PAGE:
Thus we get into the interests and impacts of business rules and business analysts, content strategists, domain experts, copywriters and the like.

So you can see how it starts to get difficult to decide what not to include on any given page. The more elements there are, the more the user has to digest and think about - and the more decisions the user has to make. If you make that top level information easy to digest, the easier the user will find it to navigate in the right direction.

Deciding what not to include is what takes the time and effort.

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Totally with you. I recently bought the book, "Universal Principles of Design", which covers Gestalt and many others. Great book. Thanks for the comment! –  Pixelist Sep 9 '11 at 14:01

Explain white-space in terms of a business requirement. A client can see white-space as empty-space - they're not getting the best value for money if there's empty 'canvas' all over the place.

The most important turn of phrase I've used is "A clean website has an obvious focus and this can only be achieved by using white-space". The most important metaphor you can use is, "White-space is breathing space".

Whenever I need to explain the importance of white-space I refresh my vocabulary with this A List Apart Article: http://www.alistapart.com/articles/whitespace and go on my way. I also transcribe Paul Boag's quote, "White-space improves legibility, gives a sense of simplicity and communicates a feeling of openness and style."

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Exactly right, thanks! –  Pixelist Sep 9 '11 at 14:02

These days I am working on form design, information architecture where white space goes hand in hand. Based on my personal experience and team discussion few of key things which I have concluded:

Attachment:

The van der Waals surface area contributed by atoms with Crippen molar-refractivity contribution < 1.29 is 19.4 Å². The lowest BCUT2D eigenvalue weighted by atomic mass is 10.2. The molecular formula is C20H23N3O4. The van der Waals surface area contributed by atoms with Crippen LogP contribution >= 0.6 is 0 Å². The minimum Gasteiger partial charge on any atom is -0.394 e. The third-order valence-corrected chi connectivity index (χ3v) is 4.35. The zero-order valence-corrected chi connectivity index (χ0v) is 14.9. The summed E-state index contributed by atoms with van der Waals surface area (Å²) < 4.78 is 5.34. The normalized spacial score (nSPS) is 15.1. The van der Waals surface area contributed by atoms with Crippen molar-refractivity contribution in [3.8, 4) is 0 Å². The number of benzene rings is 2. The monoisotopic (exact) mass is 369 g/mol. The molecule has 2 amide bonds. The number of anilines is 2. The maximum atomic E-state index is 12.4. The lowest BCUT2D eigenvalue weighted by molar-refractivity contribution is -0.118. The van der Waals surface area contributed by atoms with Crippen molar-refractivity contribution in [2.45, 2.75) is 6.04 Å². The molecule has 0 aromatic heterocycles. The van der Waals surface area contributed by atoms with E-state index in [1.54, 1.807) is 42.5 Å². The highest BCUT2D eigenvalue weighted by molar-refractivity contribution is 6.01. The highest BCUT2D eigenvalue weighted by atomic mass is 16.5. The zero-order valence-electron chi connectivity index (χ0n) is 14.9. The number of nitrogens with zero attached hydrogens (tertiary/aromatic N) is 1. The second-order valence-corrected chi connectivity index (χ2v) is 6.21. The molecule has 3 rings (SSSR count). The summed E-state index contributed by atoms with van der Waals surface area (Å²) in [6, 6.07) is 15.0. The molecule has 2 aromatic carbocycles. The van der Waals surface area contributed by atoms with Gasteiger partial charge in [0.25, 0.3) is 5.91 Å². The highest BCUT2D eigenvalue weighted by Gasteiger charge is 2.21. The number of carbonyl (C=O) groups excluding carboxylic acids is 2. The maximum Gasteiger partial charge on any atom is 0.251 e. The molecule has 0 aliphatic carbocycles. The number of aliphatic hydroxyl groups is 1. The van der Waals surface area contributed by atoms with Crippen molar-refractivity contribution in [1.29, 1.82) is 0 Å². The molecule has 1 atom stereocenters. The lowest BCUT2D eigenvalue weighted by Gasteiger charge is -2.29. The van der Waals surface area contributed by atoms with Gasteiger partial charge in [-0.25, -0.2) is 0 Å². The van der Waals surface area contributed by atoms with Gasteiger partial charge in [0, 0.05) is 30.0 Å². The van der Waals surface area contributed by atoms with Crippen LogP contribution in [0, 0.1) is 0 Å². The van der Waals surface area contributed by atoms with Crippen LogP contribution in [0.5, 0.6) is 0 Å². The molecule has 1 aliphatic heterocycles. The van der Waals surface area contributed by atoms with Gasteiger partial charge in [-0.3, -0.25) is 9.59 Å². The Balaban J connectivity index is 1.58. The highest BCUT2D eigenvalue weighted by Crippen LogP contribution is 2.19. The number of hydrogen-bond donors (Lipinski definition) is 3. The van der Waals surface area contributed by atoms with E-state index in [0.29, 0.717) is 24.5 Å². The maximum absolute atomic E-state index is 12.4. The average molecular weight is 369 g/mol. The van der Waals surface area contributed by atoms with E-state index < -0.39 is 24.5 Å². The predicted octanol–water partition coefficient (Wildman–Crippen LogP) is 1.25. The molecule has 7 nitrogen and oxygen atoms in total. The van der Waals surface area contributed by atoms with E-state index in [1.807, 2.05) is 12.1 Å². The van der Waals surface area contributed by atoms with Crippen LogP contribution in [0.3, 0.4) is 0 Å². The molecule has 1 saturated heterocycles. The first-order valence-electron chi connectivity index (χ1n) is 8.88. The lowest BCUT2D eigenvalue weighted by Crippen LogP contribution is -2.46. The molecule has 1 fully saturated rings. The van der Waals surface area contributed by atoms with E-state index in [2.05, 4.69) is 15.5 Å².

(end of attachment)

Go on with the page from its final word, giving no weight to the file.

1. Client should not worry about white space as far as user is getting in right direction using provided navigation.
  2. Just for the sake of reducing white space will always affect usability.
  3. Having more white space/breathing space will give faster scanning of information/data.

So it would be easy for actual user to finish the required task and they can remember information easily with more white space. Because they have less to scan.

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Can you expand on points 1 and 2 here? It's not that clear what it is you're referring to there. –  JonW 50 mins ago
    
Point 1) I am referring normal form filling page or any page where user has some action (not read only page). In such scenario our main goal is to let user complete the task (fill in form or take action) without any deviation in terms of scanning. So considering this point in mind it should not matter if we have more white space because user will have clear channel to proceed further. –  Preyash 42 mins ago
    
Point 2) Sometimes we see we have list of fields on left side (form filling page) and right side is kind of empty so client might ask us to reduce the white space or fill in the right side of the page. But considering the scanning of the page, we should not arrange our control fields on right just to occupy white space. This may affect scanning or the way user approach form filling. Considering all these points I mentioned that it will affect usability or there would be an interruption in navigation. –  Preyash 37 mins ago